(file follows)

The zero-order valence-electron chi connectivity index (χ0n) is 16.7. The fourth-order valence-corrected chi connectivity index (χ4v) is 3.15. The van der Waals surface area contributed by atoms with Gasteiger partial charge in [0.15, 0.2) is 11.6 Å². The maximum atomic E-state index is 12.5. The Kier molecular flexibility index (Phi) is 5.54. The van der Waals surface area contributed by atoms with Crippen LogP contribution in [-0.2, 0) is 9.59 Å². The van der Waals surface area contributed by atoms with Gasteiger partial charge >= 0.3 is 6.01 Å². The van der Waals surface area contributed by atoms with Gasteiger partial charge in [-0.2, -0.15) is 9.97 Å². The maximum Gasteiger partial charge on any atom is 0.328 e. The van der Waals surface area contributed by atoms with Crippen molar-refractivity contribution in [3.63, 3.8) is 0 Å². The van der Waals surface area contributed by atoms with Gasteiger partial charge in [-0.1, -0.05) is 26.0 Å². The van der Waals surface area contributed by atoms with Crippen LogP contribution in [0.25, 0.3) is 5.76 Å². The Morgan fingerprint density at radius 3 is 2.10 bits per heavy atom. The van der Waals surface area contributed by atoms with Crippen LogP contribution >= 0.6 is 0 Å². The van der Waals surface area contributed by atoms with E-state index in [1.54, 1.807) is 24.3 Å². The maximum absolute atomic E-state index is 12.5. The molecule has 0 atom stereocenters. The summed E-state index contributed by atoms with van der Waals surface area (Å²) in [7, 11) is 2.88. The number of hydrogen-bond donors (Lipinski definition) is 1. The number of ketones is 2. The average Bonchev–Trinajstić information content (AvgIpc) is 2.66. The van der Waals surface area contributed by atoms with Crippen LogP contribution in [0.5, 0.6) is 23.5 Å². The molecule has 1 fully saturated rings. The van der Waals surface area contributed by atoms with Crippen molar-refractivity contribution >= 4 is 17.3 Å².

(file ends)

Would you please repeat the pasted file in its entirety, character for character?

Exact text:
The zero-order valence-electron chi connectivity index (χ0n) is 16.7. The fourth-order valence-corrected chi connectivity index (χ4v) is 3.15. The van der Waals surface area contributed by atoms with Gasteiger partial charge in [0.15, 0.2) is 11.6 Å². The maximum atomic E-state index is 12.5. The Kier molecular flexibility index (Phi) is 5.54. The van der Waals surface area contributed by atoms with Crippen LogP contribution in [-0.2, 0) is 9.59 Å². The van der Waals surface area contributed by atoms with Gasteiger partial charge >= 0.3 is 6.01 Å². The van der Waals surface area contributed by atoms with Gasteiger partial charge in [-0.2, -0.15) is 9.97 Å². The maximum Gasteiger partial charge on any atom is 0.328 e. The van der Waals surface area contributed by atoms with Crippen molar-refractivity contribution in [3.63, 3.8) is 0 Å². The van der Waals surface area contributed by atoms with Gasteiger partial charge in [-0.1, -0.05) is 26.0 Å². The van der Waals surface area contributed by atoms with Crippen LogP contribution in [0.25, 0.3) is 5.76 Å². The Morgan fingerprint density at radius 3 is 2.10 bits per heavy atom. The van der Waals surface area contributed by atoms with Crippen LogP contribution >= 0.6 is 0 Å². The van der Waals surface area contributed by atoms with E-state index in [1.54, 1.807) is 24.3 Å². The maximum absolute atomic E-state index is 12.5. The molecule has 0 atom stereocenters. The summed E-state index contributed by atoms with van der Waals surface area (Å²) in [7, 11) is 2.88. The number of hydrogen-bond donors (Lipinski definition) is 1. The number of ketones is 2. The average Bonchev–Trinajstić information content (AvgIpc) is 2.66. The van der Waals surface area contributed by atoms with Crippen LogP contribution in [0.5, 0.6) is 23.5 Å². The molecule has 1 fully saturated rings. The van der Waals surface area contributed by atoms with Crippen molar-refractivity contribution >= 4 is 17.3 Å².